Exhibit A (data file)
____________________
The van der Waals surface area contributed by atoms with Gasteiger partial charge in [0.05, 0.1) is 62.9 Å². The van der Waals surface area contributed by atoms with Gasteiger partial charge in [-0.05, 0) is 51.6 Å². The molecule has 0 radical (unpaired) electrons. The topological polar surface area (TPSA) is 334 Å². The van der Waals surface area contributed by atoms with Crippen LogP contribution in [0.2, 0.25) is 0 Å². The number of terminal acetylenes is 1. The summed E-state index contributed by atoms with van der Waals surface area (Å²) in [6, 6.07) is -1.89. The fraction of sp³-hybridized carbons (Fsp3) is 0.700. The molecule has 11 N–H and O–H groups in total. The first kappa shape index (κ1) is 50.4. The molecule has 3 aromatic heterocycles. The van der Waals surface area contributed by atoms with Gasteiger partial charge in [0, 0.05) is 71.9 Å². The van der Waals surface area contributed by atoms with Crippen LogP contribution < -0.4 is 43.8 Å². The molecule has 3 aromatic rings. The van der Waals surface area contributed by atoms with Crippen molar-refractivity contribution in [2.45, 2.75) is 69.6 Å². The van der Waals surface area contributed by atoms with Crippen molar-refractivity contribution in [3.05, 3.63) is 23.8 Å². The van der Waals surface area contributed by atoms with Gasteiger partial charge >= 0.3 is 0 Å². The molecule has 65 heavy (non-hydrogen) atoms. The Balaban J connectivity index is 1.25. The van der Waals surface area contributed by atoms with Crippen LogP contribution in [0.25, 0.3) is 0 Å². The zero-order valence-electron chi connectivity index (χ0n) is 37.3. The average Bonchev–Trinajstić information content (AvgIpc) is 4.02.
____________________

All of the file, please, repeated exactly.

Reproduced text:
The van der Waals surface area contributed by atoms with Gasteiger partial charge in [0.05, 0.1) is 62.9 Å². The van der Waals surface area contributed by atoms with Gasteiger partial charge in [-0.05, 0) is 51.6 Å². The molecule has 0 radical (unpaired) electrons. The topological polar surface area (TPSA) is 334 Å². The van der Waals surface area contributed by atoms with Crippen LogP contribution in [0.2, 0.25) is 0 Å². The number of terminal acetylenes is 1. The summed E-state index contributed by atoms with van der Waals surface area (Å²) in [6, 6.07) is -1.89. The fraction of sp³-hybridized carbons (Fsp3) is 0.700. The molecule has 11 N–H and O–H groups in total. The first kappa shape index (κ1) is 50.4. The molecule has 3 aromatic heterocycles. The van der Waals surface area contributed by atoms with Gasteiger partial charge in [0, 0.05) is 71.9 Å². The van der Waals surface area contributed by atoms with Crippen LogP contribution < -0.4 is 43.8 Å². The molecule has 3 aromatic rings. The van der Waals surface area contributed by atoms with Crippen molar-refractivity contribution in [2.45, 2.75) is 69.6 Å². The van der Waals surface area contributed by atoms with Crippen molar-refractivity contribution in [3.05, 3.63) is 23.8 Å². The van der Waals surface area contributed by atoms with Gasteiger partial charge >= 0.3 is 0 Å². The molecule has 65 heavy (non-hydrogen) atoms. The Balaban J connectivity index is 1.25. The van der Waals surface area contributed by atoms with Crippen LogP contribution in [0.25, 0.3) is 0 Å². The zero-order valence-electron chi connectivity index (χ0n) is 37.3. The average Bonchev–Trinajstić information content (AvgIpc) is 4.02.